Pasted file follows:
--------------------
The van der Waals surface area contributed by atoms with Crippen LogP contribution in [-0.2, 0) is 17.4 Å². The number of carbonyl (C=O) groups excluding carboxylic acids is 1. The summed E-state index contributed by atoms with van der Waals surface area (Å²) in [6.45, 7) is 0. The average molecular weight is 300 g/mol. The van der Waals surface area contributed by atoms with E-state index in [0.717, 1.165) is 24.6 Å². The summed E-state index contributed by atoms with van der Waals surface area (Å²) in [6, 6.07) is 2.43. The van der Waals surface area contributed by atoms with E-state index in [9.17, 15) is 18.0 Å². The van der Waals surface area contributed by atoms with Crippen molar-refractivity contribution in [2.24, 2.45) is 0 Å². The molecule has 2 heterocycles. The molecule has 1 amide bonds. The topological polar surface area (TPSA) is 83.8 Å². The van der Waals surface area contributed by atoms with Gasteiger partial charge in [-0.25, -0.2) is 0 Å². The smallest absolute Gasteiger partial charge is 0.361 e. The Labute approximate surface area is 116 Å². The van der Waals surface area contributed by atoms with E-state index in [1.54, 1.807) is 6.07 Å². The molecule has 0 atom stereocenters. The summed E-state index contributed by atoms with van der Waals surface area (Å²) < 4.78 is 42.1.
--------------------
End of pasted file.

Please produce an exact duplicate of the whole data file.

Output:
The van der Waals surface area contributed by atoms with Crippen LogP contribution in [-0.2, 0) is 17.4 Å². The number of carbonyl (C=O) groups excluding carboxylic acids is 1. The summed E-state index contributed by atoms with van der Waals surface area (Å²) in [6.45, 7) is 0. The average molecular weight is 300 g/mol. The van der Waals surface area contributed by atoms with E-state index in [0.717, 1.165) is 24.6 Å². The summed E-state index contributed by atoms with van der Waals surface area (Å²) in [6, 6.07) is 2.43. The van der Waals surface area contributed by atoms with E-state index in [9.17, 15) is 18.0 Å². The van der Waals surface area contributed by atoms with Crippen molar-refractivity contribution in [2.24, 2.45) is 0 Å². The molecule has 2 heterocycles. The molecule has 1 amide bonds. The topological polar surface area (TPSA) is 83.8 Å². The van der Waals surface area contributed by atoms with Gasteiger partial charge in [-0.25, -0.2) is 0 Å². The smallest absolute Gasteiger partial charge is 0.361 e. The Labute approximate surface area is 116 Å². The van der Waals surface area contributed by atoms with E-state index in [1.54, 1.807) is 6.07 Å². The molecule has 0 atom stereocenters. The summed E-state index contributed by atoms with van der Waals surface area (Å²) < 4.78 is 42.1.